The Foreign Office must remember that in 2009 when the PPP government promulgated the Gilgit-Baltistan (Empowerment and Self-Governance) Order, 2009, the same arguments were advanced. To the credit of the PPP, its government overruled these weak excuses, following up with swift, bold action by promulgating the order.

Unfortunately, it stopped short of declaring GB a province due to objections by Azad Jammu & Kashmir leaders, from whom the people of GB can expect little, as the former have repeatedly let down GB starting with the infamous Karachi Agreement when without consulting the locals, the control of GB was peremptorily handed over to the Pakistan bureaucracy to the detriment of fundamental constitutional rights for GB residents. Once again, like their predecessors, the leaders are objecting to reforms in the area. In one of their recent conferences, they even denied the GB leaders the right to speak.

A participant from GB in the Foreign Office briefing highlighted the irony of the Pakistan government rejecting the desire of GB residents for integration. It must be understood that the younger generation, unlike the more tolerant older generation, is likely to try and compel the government to talk to them on their own terms. The denial of full status of Pakistani citizenship to GB residents has made the new generation sceptical about the government’s intentions, as they cannot appreciate the historical context. They openly question the wisdom of accepting a lesser status despite unwavering loyalty towards and sacrifices for Pakistan.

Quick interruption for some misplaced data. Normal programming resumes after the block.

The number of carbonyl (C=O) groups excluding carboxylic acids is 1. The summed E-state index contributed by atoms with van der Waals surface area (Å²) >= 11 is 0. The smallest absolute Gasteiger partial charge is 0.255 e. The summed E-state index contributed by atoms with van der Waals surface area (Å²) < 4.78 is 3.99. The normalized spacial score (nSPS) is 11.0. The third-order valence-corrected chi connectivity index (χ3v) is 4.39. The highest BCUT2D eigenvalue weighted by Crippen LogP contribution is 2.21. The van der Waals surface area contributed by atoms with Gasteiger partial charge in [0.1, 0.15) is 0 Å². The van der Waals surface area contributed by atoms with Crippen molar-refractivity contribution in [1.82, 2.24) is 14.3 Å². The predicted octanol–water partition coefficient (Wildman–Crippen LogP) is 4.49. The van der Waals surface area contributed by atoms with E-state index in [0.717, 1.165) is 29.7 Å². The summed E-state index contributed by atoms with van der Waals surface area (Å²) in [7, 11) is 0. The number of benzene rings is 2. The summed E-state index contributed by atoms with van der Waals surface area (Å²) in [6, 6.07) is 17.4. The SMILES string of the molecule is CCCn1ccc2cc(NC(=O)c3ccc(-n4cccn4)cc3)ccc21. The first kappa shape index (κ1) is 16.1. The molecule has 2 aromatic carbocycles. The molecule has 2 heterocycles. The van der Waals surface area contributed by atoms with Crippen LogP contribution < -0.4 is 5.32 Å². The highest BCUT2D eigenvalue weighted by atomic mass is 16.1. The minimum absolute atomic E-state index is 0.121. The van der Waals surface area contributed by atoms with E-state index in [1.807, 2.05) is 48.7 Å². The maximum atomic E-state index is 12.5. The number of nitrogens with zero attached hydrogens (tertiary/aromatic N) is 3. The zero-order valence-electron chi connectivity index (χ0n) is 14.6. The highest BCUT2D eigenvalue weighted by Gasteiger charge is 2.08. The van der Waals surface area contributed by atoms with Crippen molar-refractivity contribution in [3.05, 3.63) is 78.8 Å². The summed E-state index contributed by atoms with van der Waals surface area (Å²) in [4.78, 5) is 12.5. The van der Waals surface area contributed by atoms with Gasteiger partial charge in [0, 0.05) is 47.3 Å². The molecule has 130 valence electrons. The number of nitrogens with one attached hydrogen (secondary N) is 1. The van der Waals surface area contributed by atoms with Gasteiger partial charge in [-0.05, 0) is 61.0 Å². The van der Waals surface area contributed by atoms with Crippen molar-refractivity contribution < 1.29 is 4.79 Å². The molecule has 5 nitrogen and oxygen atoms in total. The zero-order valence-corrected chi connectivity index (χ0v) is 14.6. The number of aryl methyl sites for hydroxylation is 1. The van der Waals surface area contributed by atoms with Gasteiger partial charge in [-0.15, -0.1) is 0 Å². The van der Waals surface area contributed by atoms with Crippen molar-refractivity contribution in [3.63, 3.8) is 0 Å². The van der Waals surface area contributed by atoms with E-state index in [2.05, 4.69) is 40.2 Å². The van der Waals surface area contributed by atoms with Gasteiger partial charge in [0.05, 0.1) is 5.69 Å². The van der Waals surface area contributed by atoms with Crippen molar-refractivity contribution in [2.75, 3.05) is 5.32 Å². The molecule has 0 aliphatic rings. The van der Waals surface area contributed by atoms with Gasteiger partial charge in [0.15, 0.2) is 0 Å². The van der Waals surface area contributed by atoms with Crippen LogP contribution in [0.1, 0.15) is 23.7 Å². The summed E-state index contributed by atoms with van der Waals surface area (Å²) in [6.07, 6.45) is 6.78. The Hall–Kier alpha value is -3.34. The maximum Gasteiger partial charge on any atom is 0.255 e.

The recent conspiracy to poison the minds of the youth by a well-resourced network should be the first omen of future threats. For the first time, a group of misguided GB residents has been arrested for possession of weapons and proof of financial support by anti-state elements on the payroll of India.

Based on their constitutionally enshrined claims, the Indians are vociferously objecting to construction of CPEC in the region. On the other hand, the Pakistani government, despite the steadfastness of the local population for unconditional integration with Pakistan, continues to be disoriented in its policy. It is high time to address the issue forcefully and incorporate the area in Pakistan with the condition that if and when a plebiscite is held, the people will be given a choice to exercise their vote. Inertia on this vital issue is no longer a choice, as the growing discontent can give rise to agitation that can imperil the legal status of the CPEC project route.

The Gilgit-Baltistan (Empowerment and Self-Governance) Order, 2009 was the first major, courageous step towards complete integration of the area thus providing the legal bedrock for the success of CPEC. It is strongly advocated that before hostile elements gain further influence in the area, this matter should be settled forthwith and GB should be provisionally declared a fifth province of Pakistan subject to a final settlement of the Kashmir dispute.

The writer, a former IGP Sindh, belongs to Gilgit-Baltistan.

Published in Dawn, February 13th, 2017

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Pamir Times is the pioneering community news and views portal of Gilgit – Baltistan, Kohistan, Chitral and the surrounding mountain areas. It is a voluntary, not-for-profit, non-partisan and independent venture initiated by the youth.